Jessica BarnesFeb 10, 2023
Bread and Wheat in Egypt
Duke University Press 2022
Egyptians often say that bread is life; most eat this staple multiple times a day, many relying on the cheap bread subsidized by the government. In Staple Security: Bread and Wheat in Egypt (Duke UP, 2022), Jessica Barnes explores the process of sourcing domestic and foreign wheat for the production of bread and its consumption across urban and rural settings. She traces the anxiety that pervades Egyptian society surrounding the possibility that the nation could run out of wheat or that people might not have enough good bread to eat, and the daily efforts to ensure that this does not happen. With rich ethnographic detail, she takes us into the worlds of cultivating wheat, trading grain, and baking, buying, and eating bread. Linking global flows of grain and a national bread subsidy program with everyday household practices, Barnes theorizes the nexus between food and security, drawing attention to staples and the lengths to which people go to secure their consistent availability and quality.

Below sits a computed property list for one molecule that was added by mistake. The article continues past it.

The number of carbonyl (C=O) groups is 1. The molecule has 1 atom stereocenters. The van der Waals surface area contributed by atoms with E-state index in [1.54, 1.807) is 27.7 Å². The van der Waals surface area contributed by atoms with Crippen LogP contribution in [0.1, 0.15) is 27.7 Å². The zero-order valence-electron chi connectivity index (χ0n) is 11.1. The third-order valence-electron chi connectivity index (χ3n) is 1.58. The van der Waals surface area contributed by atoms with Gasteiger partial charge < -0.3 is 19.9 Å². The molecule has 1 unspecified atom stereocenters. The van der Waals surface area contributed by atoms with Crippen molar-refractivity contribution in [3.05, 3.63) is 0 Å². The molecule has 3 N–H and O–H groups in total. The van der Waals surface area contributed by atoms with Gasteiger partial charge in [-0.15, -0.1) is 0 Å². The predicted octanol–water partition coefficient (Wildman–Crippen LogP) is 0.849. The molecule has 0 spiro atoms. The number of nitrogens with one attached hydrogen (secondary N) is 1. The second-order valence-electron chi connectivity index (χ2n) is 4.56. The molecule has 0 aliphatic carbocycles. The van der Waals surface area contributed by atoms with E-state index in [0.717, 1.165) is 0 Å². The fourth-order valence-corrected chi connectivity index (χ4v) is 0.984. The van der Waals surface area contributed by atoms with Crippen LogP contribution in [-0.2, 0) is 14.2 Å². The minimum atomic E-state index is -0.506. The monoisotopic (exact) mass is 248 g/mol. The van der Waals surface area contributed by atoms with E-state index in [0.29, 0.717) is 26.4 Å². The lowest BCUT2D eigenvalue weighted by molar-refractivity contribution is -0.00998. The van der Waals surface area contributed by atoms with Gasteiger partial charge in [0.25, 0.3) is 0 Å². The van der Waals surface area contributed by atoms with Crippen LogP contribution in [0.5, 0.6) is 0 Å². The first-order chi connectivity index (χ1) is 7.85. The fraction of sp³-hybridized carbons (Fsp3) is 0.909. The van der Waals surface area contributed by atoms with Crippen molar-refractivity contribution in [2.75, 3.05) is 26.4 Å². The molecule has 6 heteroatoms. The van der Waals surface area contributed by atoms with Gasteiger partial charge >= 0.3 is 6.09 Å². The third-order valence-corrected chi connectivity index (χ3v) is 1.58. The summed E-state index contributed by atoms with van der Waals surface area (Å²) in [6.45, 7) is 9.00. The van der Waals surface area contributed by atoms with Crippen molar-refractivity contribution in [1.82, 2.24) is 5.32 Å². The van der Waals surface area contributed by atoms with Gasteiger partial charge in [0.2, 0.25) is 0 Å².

Jessica Barnes is Associate Professor in the Department of Geography and the School of Earth, Ocean, and Environment at the University of South Carolina. She is author of Cultivating the Nile: The Everyday Politics of Water in Egypt, also published by Duke University Press, and coeditor of Climate Cultures: Anthropological Perspectives on Climate Change.
Amir Sayadabdi is a lecturer in Anthropology at Victoria University of Wellington. He is mainly interested in anthropology of food and its intersection with gender studies, migration studies, and studies of race, ethnicity, and nationalism.